A breakthrough in solar power could make it cheaper and more commercially viable, thanks to research at the University of Warwick.
- Solar cells can be made with tin instead of lead, Warwick scientists find
- Breakthrough to make solar power cheaper and more commercially viable
- Solar power could be used in mobile phones, laptops and cars
In a paper published in Nature Energy, Dr Ross Hatton, Professor Richard Walton and colleagues, explain how solar cells could be produced which are more adaptable and simpler to produce than their current counterparts.
This could lead to a more widespread use of solar power, with potential uses in products such as laptop computers, mobile phones and cars.
Solar cells based on a class of semiconductors known as lead perovskites are rapidly emerging as an efficient way to convert sunlight directly into electricity. However, the reliance on lead is a serious barrier to commercialisation, due to the well-known toxicity of lead.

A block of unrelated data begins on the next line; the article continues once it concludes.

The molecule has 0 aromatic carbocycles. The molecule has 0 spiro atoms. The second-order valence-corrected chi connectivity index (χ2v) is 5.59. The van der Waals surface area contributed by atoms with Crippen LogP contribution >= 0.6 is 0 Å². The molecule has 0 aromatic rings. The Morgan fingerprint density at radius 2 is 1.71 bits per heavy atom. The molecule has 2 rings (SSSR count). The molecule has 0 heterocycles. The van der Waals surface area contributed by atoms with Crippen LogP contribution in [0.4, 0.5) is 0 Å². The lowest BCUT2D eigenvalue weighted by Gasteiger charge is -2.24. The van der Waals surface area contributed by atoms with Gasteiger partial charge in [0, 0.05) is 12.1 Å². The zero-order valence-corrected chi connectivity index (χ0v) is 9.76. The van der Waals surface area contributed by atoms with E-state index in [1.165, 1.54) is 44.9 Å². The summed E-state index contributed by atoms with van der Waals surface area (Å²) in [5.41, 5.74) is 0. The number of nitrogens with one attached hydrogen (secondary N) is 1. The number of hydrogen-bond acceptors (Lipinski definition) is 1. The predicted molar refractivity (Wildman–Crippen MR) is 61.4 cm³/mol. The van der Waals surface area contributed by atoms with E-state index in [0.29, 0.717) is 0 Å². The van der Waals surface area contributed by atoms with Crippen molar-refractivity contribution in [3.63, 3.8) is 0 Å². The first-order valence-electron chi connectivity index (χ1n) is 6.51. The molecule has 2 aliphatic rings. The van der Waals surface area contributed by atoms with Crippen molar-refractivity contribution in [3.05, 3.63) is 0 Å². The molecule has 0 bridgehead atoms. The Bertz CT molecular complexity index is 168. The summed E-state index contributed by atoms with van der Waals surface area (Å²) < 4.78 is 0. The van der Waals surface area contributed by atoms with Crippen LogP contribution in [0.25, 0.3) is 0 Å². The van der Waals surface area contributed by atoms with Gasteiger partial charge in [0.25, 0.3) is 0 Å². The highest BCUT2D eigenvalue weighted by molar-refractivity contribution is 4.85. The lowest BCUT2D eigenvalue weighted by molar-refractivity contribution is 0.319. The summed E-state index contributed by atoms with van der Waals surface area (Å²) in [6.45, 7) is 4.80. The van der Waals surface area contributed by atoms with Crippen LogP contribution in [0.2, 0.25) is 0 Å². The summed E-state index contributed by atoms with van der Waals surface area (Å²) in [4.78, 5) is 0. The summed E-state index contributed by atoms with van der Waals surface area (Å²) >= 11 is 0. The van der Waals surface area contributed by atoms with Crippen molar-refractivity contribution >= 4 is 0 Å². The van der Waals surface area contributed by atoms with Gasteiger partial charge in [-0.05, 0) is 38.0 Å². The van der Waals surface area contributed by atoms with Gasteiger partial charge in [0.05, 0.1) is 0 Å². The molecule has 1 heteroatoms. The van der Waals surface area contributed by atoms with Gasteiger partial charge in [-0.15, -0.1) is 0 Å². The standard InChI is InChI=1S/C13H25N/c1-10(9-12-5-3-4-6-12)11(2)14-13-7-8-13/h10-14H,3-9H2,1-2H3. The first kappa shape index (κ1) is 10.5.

Dr Ross Hatton and colleagues show that perovskites using tin in place of lead are much more stable than previously thought, and so could prove to be a viable alternative to lead perovskites for solar cells.
Lead-free cells could render solar power cheaper, safer and more commercially attractive – leading to it becoming a more prevalent source of energy in everyday life.
The team have also shown how the device structure can be greatly simplified without compromising performance, which offers the important advantage of reduced fabrication cost.
Dr Hatton comments that there is an ever-pressing need to develop renewable sources of energy:
“It is hoped that this work will help to stimulate an intensive international research effort into lead-free perovskite solar cells, like that which has resulted in the astonishingly rapid advancement of lead perovskite solar cells.
“There is now an urgent need to tackle the threat of climate change resulting from humanity’s over reliance on fossil fuel, and the rapid development of new solar technologies must be part of the plan.”
Perovskite solar cells are lightweight and compatible with flexible substrates, so could be applied more widely than the rigid flat plate silicon solar cells that currently dominate the photovoltaics market, particularly in consumer electronics and transportation applications.
Pharmaceutical research could be quicker and more precise, thanks to an innovative breakthrough in the analytical sciences from the University of Warwick.
Professor Peter O’Connor and Dr Maria van Agthoven in the Department of Chemistry have invented a device which makes 2D mass spectrometry – an effective process for analysing and sequencing proteins – widely accessible for the first time ever.